If you don’t consider yourself a creative person, hire a landscaper to design your outdoor area. They can select plants that are low maintenance and enhance your space.

5. Update the Bathroom and Kitchen

It’s often been said that the kitchen sells a home. A bathroom is also a high priority for most buyers who expect an updated space. Whether you can afford to do a major remodel or only have the budget for a few small changes, these two areas are where you should place your focus.

Even something as minor as updating the hardware on your cabinets can yield positive results. If you can’t afford to replace your cabinets, purchase new doors or paint your current ones. If you’re working with a limited budget, focus on the areas that will get the most attention. This includes the lighting, faucets, countertops and cabinets. A coat of paint will make the rooms look and feel brand new as well.

You don’t have to spend a lot of money to increase the value of your home. Focus instead on spending what you can afford wisely. When you make the right changes, you will find buyers who are willing to pay more for your home, and that is key in any real estate market.

News You Can Use About the STAR Program

STAR rebate to undergo major change

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ALBANY — New homeowners in New York will receive a rebate check for a portion of their school-property taxes instead of receiving it as an upfront savings in their tax bill.

The change was a compromise on the issue reached between Gov. Andrew Cuomo and the state Legislature as part of the state budget deal last week.

“STAR is a tax-relief program so this change is to achieve consistency with how other state tax cuts are provided,” said Cuomo’s budget spokesman Morris Peters. “There is no change to the amount of the STAR credit for taxpayers, only the mechanism used to claim the credit.”

Originally, Cuomo’s sought to require new homeowners to pay their taxes upfront and get the STAR rebate on their school taxes when they file their income taxes.

In the budget deal, new homeowners or people who move will get a rebate check each fall for the portion of their school taxes covered by STAR. Then they would have to claim the money on their income taxes the following year.

The move is expected to save the state about $180 million a year when fully implemented in 2018, and the Cuomo administration has argued that the plan would better streamline the process of getting the STAR rebates.

The program costs the state $3 billion a year and comes as an upfront break when people pay their school taxes each September. Then the state reimburses schools for the cost of the rebate.

Lawmakers opposed the proposal, but the measure made into the final budget agreement — which included $24.8 billion in school aid, a higher minimum wage and a 12-week, paid-family leave program.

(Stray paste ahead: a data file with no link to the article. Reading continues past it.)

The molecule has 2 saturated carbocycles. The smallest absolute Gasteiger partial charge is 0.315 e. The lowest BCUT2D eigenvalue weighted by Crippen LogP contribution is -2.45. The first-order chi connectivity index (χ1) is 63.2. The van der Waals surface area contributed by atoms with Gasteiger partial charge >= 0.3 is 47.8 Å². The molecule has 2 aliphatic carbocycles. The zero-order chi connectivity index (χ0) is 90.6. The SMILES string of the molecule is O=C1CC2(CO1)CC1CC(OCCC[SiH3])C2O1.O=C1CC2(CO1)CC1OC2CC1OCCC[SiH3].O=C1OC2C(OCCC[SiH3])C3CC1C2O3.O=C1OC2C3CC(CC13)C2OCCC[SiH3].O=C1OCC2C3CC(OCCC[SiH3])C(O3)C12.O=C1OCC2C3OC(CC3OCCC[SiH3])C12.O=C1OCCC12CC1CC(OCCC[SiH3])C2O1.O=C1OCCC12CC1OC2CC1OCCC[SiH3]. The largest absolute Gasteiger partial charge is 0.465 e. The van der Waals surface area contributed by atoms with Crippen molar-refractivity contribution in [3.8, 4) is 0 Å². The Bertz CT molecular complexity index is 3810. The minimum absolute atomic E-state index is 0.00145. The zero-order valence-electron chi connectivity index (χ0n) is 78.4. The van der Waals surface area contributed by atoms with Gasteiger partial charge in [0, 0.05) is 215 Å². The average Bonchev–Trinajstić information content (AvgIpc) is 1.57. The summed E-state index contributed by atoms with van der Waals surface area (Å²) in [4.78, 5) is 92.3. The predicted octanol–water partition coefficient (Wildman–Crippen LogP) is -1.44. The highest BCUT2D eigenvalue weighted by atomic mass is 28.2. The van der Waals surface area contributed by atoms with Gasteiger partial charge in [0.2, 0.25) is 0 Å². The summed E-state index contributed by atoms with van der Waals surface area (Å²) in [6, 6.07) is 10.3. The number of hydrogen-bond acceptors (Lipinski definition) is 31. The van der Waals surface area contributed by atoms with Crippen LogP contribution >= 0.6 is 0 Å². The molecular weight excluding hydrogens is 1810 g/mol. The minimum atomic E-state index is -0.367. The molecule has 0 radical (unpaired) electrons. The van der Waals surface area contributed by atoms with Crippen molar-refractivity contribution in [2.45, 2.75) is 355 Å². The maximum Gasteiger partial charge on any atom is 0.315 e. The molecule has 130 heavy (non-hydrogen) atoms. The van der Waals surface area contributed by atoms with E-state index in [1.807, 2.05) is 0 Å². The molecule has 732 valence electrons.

The Legislature was successful in beating back some of Cuomo’s other proposed changes to STAR, such as a freeze in the rebate rather than let it grow 2 percent a year for STAR and Enhanced STAR, which is for senior citizens.

Households with income under $500,000 are eligible for STAR. They get an exemption from the first $30,000 of the full value of their primary home from school taxes.

Homeowners 65 and older get a larger tax break for Enhanced STAR: The first $65,300 of their home value is exempt from school taxes.

Assemblyman Kenneth Zebrowski, D-New City, Rockland County, said he was disappointed the budget included the changes. He said he will look to beat back the plan before the legislative session ends in mid-June.

“We preserved the increase, and we prevented it from being an income-tax deduction, but it did morph into a check for new homeowners,” Zebrowski said. “We felt we were able to protect the program, but I’m not happy.”

The state has sought to crack down on abuses in the program, such as people getting the break on more than one home and if they exceed the income limit.

The change from a credit to a rebate check is more aimed at helping the state’s ledger to pay for new spending in the state budget, such as a $1 billion income-tax cut, said E.J. McMahon, president of the Empire Center, an Albany-based conservative think tank.

“Every year, it’s actually going to steadily erode the apparent cost of STAR because every year, as houses change hands, more and more of STAR will shift from the spending side to the revenue side of the budget,” he said.

New York already gives out rebate checks to homeowners through several programs: There a rebate on the growth in property taxes and a rebate check this fall based on home values.